Friday, January 23, 2009

Shoes Class Hierarchy Redux: Introspection

After writing up the Shoes class hierarchy, someone pointed out that this is already included in the Shoes manual (and available online here. I took a look, and found some disagreements between that class hierarchy and the one I had come to. In particular, large numbers of classes are listed a being subclasses of Shoes::Basic, including some like EditBox and EditLine that are very definitely subclasses of Shoes::Native.

My first thought was that the manual must be just out of date, but upon looking into the source for the manual (located in the shoes source at lib/shoes/help.rb, as well as static/manual.txt), I discovered that the class hierarchy was actually being generated dynamically by introspecting the Shoes classes in the following method:

def class_tree
tree = {}
Shoes.constants.each do |c|
k = Shoes.const_get(c)
next unless k.respond_to? :superclass

c = "Shoes::#{c}"
if k.superclass == Object
tree[c] ||= []
k.ancestors[1..-1].each do |sk|
break if [Object, Kernel].include? sk
(tree[] ||= []) << c
c =

This code takes the constants defined in Shoes, looks for those that have superclasses, and pulls out their ancestors up until Object. Why, then, if the manual is being generated dynamically, does it miss the fact that Shoes::EditLine, Shoes::EditBox, and a host of others inherit from Shoes::Native?

To debug this, I took a look at the ancestors tree of Shoes::EditBox using the shoes preview app I wrote about here, entering

Shoes.debug Shoes::EditBox.ancestors.inspect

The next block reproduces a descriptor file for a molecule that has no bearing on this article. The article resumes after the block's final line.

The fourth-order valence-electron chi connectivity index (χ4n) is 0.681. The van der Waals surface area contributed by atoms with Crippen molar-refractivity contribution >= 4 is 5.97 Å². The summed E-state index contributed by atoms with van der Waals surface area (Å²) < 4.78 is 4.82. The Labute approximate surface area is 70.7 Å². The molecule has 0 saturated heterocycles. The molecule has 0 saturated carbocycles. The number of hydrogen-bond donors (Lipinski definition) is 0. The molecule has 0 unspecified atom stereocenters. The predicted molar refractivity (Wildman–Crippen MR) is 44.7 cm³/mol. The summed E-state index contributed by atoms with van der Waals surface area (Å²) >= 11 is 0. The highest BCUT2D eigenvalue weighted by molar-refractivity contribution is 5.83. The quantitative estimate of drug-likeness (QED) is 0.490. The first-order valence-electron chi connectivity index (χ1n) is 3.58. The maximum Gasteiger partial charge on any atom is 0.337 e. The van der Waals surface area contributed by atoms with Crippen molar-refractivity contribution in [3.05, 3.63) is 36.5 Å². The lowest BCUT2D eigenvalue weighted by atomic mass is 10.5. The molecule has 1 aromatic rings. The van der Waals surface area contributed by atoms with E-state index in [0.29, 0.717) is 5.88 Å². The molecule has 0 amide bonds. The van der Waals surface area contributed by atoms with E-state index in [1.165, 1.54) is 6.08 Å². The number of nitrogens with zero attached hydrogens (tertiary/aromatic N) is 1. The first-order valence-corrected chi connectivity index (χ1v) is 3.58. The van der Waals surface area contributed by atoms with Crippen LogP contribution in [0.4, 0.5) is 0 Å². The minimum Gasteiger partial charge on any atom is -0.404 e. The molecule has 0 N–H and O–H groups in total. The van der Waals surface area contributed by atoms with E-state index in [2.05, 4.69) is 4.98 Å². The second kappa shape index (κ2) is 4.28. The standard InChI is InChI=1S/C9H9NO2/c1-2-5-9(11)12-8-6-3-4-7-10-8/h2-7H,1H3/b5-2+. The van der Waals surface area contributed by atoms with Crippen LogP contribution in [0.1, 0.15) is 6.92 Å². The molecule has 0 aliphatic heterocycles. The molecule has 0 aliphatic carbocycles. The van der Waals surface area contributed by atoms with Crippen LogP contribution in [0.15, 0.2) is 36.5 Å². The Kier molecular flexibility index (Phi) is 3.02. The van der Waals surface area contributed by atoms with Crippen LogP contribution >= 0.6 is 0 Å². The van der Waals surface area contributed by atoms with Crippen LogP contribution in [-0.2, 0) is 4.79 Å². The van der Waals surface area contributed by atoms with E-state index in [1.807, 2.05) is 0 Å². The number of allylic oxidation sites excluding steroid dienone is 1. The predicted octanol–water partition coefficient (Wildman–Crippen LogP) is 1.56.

and clicking 'Run Without App'. In the error message text box, the class hierarchy of Shoes::EditBox appeared:

[Shoes::EditBox, Shoes::Basic, Shoes::Native, Object, FileUtils, FileUtils::StreamUtils_, Kernel]

Shoes::Basic is definitely the first ancestor... but in the declaration of the EditBox class, Shoes::Native was clearly the ancestor:

(From shoes/ruby.c line 4965)

cEditBox = rb_define_class_under(cShoes, "EditBox", cNative)

What's going on? The moment of inspiration came when I looked at the definition of Shoes::Basic in lib/shoes.rb. Basic is defined as a module within the Shoes class, and then included on a large list of classes. What I'd forgotten was the way that Modules exist in the Ruby inheritance chain. When a module is included, it creates a pseudo-class known as an Iclass that sits directly above the including class in the inheritance chain, and points to the module's methods. Thus by including a module, you are changing around the ancestors of your class. A good reference can be found here, and a quick quiz to test your knowledge here.

Including modules in the display of the hierarchy might be desirable, but I'm not sure at all how to do it. By doing so, instead of having a nice tree form, suddenly we have a DAG,
which is a much more complex structure to display. Both the introspection code and display code currently expect a tree, so this is the source of the errors/lack of completeness in the current manual.

Its not clear how useful having the modules displayed in the hierarchy is, either. The Shoes::Basic module doesn't do very much, its much more useful to know which classes are descended from the Shoes::Native class.

So the simple fix, to change the manual to showing what you might expect, is to add a single line to the loop over ancestors, skipping modules.

k.ancestors[1..-1].each do |sk|
break if [Object, Kernel].include? sk
+ next unless sk.is_a? Class #don't show mixins
(tree[] ||= []) << c
c =

Now the introspected class hierarcy looks exactly like the hierarchy I constructed by hand. I've pushed the change to my fork of shoes on Github. Dunno when/if they'll get merged.

If someone wants to do the more complex fix of changing the structure and display to be a DAG, go for it!


If anyone knows a way to get syntax highlighting for ruby code snippets on blogger, please let me know! Thanks!

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